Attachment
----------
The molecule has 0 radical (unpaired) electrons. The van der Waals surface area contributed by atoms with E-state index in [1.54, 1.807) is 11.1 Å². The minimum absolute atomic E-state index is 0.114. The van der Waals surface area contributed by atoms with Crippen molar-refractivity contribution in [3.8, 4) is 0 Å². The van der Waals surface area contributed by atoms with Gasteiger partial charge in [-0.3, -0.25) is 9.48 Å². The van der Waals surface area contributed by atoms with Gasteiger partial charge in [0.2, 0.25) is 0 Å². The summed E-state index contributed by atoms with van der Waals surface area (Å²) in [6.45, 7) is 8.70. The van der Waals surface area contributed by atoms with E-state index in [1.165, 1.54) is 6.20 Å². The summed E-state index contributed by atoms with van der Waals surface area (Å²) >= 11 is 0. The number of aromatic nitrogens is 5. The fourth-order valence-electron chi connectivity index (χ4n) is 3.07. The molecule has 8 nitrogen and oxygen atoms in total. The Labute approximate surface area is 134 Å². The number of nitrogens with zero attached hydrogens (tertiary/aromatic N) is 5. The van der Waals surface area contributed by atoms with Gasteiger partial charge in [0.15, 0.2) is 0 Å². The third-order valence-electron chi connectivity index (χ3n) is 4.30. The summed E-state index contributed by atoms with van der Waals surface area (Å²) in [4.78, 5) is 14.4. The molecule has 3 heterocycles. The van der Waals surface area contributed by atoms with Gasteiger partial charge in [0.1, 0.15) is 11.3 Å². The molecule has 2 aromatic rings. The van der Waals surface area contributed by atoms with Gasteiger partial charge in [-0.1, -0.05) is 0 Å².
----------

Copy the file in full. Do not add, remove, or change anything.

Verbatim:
The molecule has 0 radical (unpaired) electrons. The van der Waals surface area contributed by atoms with E-state index in [1.54, 1.807) is 11.1 Å². The minimum absolute atomic E-state index is 0.114. The van der Waals surface area contributed by atoms with Crippen molar-refractivity contribution in [3.8, 4) is 0 Å². The van der Waals surface area contributed by atoms with Gasteiger partial charge in [-0.3, -0.25) is 9.48 Å². The van der Waals surface area contributed by atoms with Gasteiger partial charge in [0.2, 0.25) is 0 Å². The summed E-state index contributed by atoms with van der Waals surface area (Å²) in [6.45, 7) is 8.70. The van der Waals surface area contributed by atoms with E-state index in [1.165, 1.54) is 6.20 Å². The summed E-state index contributed by atoms with van der Waals surface area (Å²) >= 11 is 0. The number of aromatic nitrogens is 5. The fourth-order valence-electron chi connectivity index (χ4n) is 3.07. The molecule has 8 nitrogen and oxygen atoms in total. The Labute approximate surface area is 134 Å². The number of nitrogens with zero attached hydrogens (tertiary/aromatic N) is 5. The van der Waals surface area contributed by atoms with Gasteiger partial charge in [0.15, 0.2) is 0 Å². The third-order valence-electron chi connectivity index (χ3n) is 4.30. The summed E-state index contributed by atoms with van der Waals surface area (Å²) in [4.78, 5) is 14.4. The molecule has 3 heterocycles. The van der Waals surface area contributed by atoms with Gasteiger partial charge in [0.1, 0.15) is 11.3 Å². The molecule has 2 aromatic rings. The van der Waals surface area contributed by atoms with Gasteiger partial charge in [-0.1, -0.05) is 0 Å².